This isn’t even the worst of it.

When I’m in a bad spell of PMDD, I can’t focus on anything else other than what’s trying to drown me while I’m failing miserably at keeping afloat. The extreme sadness and tension; the irrational irritability and anger that overwhelms me so much I don’t even recognize who I’ve suddenly become; the crippling anxiety that causes me to create scenarios in my head I know aren’t true or haven’t happened, or aren’t even likely to happen, but I’ve somehow convinced myself it is to the point where I’m not even sure what the truth is anymore. The tight chest pains caused by the anxiety that make me feel like I’m going to have a heart attack and die because it’s on the left side of my chest right above my heart. I know I’m not going to, but the irrational fear inside me tells me I’m going to.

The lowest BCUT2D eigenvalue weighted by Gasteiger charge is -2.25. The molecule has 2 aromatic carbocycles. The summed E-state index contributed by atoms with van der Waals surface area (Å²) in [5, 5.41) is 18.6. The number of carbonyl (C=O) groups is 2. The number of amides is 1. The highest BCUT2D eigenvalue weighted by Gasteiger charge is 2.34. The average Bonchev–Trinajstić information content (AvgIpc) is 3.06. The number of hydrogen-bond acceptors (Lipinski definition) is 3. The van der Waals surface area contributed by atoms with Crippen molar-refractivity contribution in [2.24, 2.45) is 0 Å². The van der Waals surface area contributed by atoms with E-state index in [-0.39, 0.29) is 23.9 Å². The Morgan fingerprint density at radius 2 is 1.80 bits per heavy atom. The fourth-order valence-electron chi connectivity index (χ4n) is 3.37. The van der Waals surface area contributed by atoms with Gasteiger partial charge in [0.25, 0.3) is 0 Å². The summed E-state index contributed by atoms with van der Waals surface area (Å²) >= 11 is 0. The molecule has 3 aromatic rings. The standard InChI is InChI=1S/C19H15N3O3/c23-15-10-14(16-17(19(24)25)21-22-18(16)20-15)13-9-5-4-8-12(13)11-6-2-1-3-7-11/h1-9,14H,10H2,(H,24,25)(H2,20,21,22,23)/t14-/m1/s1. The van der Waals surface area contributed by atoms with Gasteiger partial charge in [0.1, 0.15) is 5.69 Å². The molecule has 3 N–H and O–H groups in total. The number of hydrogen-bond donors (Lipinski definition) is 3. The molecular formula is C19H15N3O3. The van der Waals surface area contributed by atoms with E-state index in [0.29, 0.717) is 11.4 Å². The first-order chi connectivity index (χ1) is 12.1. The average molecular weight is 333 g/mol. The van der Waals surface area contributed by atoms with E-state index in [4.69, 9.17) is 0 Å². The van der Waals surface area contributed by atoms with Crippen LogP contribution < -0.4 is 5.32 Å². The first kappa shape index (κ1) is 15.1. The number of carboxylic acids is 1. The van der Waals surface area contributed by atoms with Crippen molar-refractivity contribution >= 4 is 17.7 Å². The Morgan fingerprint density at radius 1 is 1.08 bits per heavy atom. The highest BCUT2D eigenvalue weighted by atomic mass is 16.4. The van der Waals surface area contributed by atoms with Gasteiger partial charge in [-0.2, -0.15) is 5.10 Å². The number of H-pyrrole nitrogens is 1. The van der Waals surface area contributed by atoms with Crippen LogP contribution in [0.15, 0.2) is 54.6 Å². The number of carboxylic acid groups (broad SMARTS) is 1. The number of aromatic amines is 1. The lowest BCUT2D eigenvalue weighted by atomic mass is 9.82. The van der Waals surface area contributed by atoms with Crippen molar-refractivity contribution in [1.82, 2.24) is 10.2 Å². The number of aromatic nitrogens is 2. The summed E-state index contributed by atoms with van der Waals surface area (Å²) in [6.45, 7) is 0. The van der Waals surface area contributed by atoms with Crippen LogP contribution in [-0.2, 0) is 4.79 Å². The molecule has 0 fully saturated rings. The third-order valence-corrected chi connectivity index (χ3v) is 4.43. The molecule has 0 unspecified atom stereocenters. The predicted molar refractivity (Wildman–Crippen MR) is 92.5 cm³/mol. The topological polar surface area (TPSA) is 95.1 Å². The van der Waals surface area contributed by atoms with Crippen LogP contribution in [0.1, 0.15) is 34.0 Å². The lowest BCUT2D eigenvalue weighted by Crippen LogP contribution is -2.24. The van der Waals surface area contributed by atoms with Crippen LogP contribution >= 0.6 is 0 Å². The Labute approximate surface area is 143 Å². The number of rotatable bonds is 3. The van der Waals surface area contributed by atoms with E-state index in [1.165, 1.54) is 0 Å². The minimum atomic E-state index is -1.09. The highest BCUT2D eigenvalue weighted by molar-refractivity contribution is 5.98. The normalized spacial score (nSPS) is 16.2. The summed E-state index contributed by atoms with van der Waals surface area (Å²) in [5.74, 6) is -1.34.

The crying. The incredible sadness I feel when moments before I felt fine. It can happen at work or at school or anywhere in public and then there’s the added stress of ‘oh god I’m awkwardly trying to hide that I’m crying in public, I hope no one notices.’

It can be triggered by anything, and that anything turns into everything because it takes one scenario and run with it, creating a million more different and related ones along the way. Most of the time I know whatever irrational thoughts I’m having are irrational. I can usually separate the two, but with PMDD, even though I know they’re irrational, I can’t stop them. I can’t stop the triggers because I don’t always know what they’re going to be, so I can’t really prepare myself for when it comes. All I feel like I can do is know that this is going to happen to me, every month for anywhere between 5 and 10 days, and try dealing with it best as I can when it comes.